The result can be at times incredibly warm and lush, especially the woodwinds on “Wormwood and Gall”, and at others, for example “A Lyke Wake Dirge”, darkly hypnotic. Alasdair Roberts’s simple but beguiling vocal delivery cuts through the instrumentation and makes sure we remain grounded in the words of the songs.

Due to the cancellation on the part of the opening act, the band agree to play two sets, much to the delight of the audience lazing on mats strewn around the theatre floor. Although most of both sets is taken from Roberts’s own catalogue, we are also treated to a new composition by the entire group, “Actors”, as well as covers from the Incredible String Band’s “My Name is Death” and “Chinese White”.

The final flourish is a solo vocal rendition of a Robert Burns song, a final farewell before Alasdair and the band conclude their short Scandinavian tour on the island of Fanø.

LIVE REVIEW: BC Camplight, Loppen, 03.02.2019

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BC Camplight live at Loppen Copenhagen

“It only took us about 20 hours to get here, so we’re not leaving until the cops come,” said BC Camplight’s Brian Christinzio as he took the stage at Loppen with his backing band. It might have been overstating things a smidge; the set is only an hour. But there is a joyous abandon to it.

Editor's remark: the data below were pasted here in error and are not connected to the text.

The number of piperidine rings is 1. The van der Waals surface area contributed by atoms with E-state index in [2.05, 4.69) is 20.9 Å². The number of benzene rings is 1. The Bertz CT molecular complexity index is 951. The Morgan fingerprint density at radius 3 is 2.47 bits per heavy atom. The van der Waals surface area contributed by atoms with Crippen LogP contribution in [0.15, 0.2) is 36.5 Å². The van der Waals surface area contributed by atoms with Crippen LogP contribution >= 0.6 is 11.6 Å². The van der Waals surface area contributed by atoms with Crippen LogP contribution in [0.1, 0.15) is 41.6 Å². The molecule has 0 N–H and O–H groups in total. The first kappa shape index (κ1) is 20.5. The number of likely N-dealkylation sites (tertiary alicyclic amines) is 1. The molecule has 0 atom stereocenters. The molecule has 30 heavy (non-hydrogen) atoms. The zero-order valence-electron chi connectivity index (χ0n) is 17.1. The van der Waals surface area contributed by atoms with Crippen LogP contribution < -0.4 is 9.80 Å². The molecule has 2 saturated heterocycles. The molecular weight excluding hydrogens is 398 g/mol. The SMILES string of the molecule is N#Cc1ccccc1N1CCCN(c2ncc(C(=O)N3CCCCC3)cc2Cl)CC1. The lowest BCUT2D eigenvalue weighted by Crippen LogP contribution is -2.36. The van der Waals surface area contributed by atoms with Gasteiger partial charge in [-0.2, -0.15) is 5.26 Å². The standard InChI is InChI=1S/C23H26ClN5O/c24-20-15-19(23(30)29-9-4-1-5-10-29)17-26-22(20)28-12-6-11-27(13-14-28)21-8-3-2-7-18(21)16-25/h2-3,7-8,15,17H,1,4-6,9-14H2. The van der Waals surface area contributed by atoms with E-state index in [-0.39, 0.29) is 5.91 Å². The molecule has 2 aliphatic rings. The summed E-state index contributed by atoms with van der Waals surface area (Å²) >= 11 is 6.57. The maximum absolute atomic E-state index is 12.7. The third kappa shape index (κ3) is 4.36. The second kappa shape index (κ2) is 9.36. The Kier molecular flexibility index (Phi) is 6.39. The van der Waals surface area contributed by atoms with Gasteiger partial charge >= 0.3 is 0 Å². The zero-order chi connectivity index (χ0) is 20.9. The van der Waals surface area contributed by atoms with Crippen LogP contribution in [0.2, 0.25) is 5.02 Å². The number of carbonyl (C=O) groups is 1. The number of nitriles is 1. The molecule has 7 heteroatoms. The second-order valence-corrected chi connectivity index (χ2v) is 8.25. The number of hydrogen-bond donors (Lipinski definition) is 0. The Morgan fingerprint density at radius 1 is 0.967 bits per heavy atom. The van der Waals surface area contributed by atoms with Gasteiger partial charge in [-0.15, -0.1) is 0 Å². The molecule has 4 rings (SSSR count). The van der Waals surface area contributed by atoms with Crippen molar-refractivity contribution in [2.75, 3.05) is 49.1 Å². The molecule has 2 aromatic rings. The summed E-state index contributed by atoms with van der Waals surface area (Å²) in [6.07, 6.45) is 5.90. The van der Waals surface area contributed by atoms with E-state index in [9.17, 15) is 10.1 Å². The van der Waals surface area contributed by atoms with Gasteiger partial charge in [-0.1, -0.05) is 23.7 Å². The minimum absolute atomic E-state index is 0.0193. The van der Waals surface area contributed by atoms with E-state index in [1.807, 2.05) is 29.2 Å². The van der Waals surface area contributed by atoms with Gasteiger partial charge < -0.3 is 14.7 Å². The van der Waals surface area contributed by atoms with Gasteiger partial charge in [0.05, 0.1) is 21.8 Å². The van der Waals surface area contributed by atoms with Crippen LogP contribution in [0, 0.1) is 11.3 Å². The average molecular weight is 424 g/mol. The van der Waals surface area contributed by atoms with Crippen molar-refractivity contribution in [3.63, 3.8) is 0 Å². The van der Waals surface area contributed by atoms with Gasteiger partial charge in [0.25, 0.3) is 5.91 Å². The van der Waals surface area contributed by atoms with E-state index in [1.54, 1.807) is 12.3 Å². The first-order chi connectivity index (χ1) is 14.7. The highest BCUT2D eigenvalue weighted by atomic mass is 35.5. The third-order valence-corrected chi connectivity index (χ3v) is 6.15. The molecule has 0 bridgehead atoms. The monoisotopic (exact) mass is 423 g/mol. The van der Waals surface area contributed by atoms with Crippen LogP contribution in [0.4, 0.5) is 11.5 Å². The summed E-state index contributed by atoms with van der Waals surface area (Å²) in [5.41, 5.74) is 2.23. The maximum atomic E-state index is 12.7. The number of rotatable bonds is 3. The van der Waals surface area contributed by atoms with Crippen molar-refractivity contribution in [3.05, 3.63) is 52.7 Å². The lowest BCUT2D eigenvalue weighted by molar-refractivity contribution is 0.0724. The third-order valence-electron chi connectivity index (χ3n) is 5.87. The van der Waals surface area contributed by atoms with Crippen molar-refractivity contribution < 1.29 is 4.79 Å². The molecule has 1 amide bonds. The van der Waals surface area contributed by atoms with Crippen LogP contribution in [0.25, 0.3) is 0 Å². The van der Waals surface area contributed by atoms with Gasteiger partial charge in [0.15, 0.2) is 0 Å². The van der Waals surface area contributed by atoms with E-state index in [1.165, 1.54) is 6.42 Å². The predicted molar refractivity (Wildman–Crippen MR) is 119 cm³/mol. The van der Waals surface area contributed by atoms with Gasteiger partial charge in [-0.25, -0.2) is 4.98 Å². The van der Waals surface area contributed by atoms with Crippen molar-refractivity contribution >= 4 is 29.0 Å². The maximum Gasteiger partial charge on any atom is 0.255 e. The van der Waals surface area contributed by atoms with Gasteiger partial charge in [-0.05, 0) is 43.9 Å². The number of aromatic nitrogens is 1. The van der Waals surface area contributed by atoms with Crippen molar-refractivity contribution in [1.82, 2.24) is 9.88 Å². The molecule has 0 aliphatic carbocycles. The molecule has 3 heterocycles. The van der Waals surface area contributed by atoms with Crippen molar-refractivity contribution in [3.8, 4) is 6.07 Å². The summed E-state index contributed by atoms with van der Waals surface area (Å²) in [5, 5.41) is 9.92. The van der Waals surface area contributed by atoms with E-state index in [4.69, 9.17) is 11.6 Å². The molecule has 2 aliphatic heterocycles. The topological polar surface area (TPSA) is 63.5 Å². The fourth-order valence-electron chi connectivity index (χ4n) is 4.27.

As a recording artist who builds his songs around dreamy, retro textures, BC Camplight’s live performance is an interesting mix of recreating that warmth and gauze and poking through it with occasionally jarring clarity. It takes different forms. On “You Should Have Gone to School,” Francesca Pidgeon’s backing vocals add more heft coming from a strong female singer than the thin falsetto of the recording could. Christinzio’s solo performance of the sentimental “When I Think of My Dog” (actually about his dog Frankie) is an unexpected display of his accomplishments as a pianist. These flourishes at the piano are matched by the odd growl or skip along scales in a much lower vocal range than he normally sings. It’s as if he’s simultaneously reminding us that his performance is not some flawlessly mixed record, but also that, if he wanted, he could be a very different kind of singer.

Most of the songs from the evening come from BC Camplight’s most recent album, Deportation Blues. People are dancing to the existential crisis of “I’m in a Weird Place Now,” the more relevant-than-ever ode to Theresa May, “Fire in England,” and the scorching, repetitive chime of “I’m Desperate.” Christinzio has confined himself to the space behind his piano, flanked on either side by synth rigs. There are many times throughout the evening where he hints at the kind of dynamism he would have if he were on a physically larger stage, but instead we have to content ourselves with his energy, his witticisms, and his constant removing and replacing of his sunglasses. He reveals that a new album is on the docket. Four albums and 14 years on from his debut, he makes us believe that there still is a lot more to look forward to.

Photo by Morten Aagaard Krogh.